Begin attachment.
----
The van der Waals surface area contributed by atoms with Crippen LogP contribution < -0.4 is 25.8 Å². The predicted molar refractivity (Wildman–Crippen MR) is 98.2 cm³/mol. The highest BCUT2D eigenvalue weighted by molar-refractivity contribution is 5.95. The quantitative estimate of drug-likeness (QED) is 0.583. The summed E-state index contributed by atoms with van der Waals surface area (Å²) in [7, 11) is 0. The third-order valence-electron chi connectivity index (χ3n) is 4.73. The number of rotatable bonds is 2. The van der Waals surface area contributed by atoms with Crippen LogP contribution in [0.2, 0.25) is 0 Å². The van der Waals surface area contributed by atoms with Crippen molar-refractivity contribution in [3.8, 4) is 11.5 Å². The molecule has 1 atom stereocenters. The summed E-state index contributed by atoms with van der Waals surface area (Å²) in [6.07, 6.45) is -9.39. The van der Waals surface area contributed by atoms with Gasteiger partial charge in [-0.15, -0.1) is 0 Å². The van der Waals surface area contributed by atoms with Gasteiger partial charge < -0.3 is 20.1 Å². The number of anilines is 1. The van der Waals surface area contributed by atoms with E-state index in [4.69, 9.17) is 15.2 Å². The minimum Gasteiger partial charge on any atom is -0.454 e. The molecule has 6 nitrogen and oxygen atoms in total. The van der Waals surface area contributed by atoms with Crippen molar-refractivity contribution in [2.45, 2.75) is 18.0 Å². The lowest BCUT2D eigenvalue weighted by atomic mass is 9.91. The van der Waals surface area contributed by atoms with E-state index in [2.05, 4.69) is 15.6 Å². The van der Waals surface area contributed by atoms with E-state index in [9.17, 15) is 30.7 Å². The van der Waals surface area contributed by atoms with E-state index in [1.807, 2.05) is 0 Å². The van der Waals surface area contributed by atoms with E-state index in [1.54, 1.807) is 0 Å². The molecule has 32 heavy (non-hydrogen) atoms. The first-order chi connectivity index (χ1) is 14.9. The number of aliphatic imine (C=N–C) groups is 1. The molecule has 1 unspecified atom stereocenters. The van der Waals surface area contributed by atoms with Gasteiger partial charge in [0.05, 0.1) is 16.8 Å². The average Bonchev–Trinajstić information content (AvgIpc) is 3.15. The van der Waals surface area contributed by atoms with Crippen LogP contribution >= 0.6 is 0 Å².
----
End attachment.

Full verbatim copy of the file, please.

The van der Waals surface area contributed by atoms with Crippen LogP contribution < -0.4 is 25.8 Å². The predicted molar refractivity (Wildman–Crippen MR) is 98.2 cm³/mol. The highest BCUT2D eigenvalue weighted by molar-refractivity contribution is 5.95. The quantitative estimate of drug-likeness (QED) is 0.583. The summed E-state index contributed by atoms with van der Waals surface area (Å²) in [7, 11) is 0. The third-order valence-electron chi connectivity index (χ3n) is 4.73. The number of rotatable bonds is 2. The van der Waals surface area contributed by atoms with Crippen LogP contribution in [0.2, 0.25) is 0 Å². The van der Waals surface area contributed by atoms with Crippen molar-refractivity contribution in [3.8, 4) is 11.5 Å². The molecule has 1 atom stereocenters. The summed E-state index contributed by atoms with van der Waals surface area (Å²) in [6.07, 6.45) is -9.39. The van der Waals surface area contributed by atoms with Gasteiger partial charge in [-0.15, -0.1) is 0 Å². The van der Waals surface area contributed by atoms with Gasteiger partial charge < -0.3 is 20.1 Å². The number of anilines is 1. The van der Waals surface area contributed by atoms with E-state index in [4.69, 9.17) is 15.2 Å². The minimum Gasteiger partial charge on any atom is -0.454 e. The molecule has 6 nitrogen and oxygen atoms in total. The van der Waals surface area contributed by atoms with Crippen molar-refractivity contribution in [2.45, 2.75) is 18.0 Å². The lowest BCUT2D eigenvalue weighted by atomic mass is 9.91. The van der Waals surface area contributed by atoms with E-state index in [2.05, 4.69) is 15.6 Å². The van der Waals surface area contributed by atoms with E-state index in [9.17, 15) is 30.7 Å². The van der Waals surface area contributed by atoms with E-state index in [1.807, 2.05) is 0 Å². The van der Waals surface area contributed by atoms with E-state index in [1.54, 1.807) is 0 Å². The molecule has 32 heavy (non-hydrogen) atoms. The first-order chi connectivity index (χ1) is 14.9. The number of aliphatic imine (C=N–C) groups is 1. The molecule has 1 unspecified atom stereocenters. The van der Waals surface area contributed by atoms with Gasteiger partial charge in [0.05, 0.1) is 16.8 Å². The average Bonchev–Trinajstić information content (AvgIpc) is 3.15. The van der Waals surface area contributed by atoms with Crippen LogP contribution >= 0.6 is 0 Å².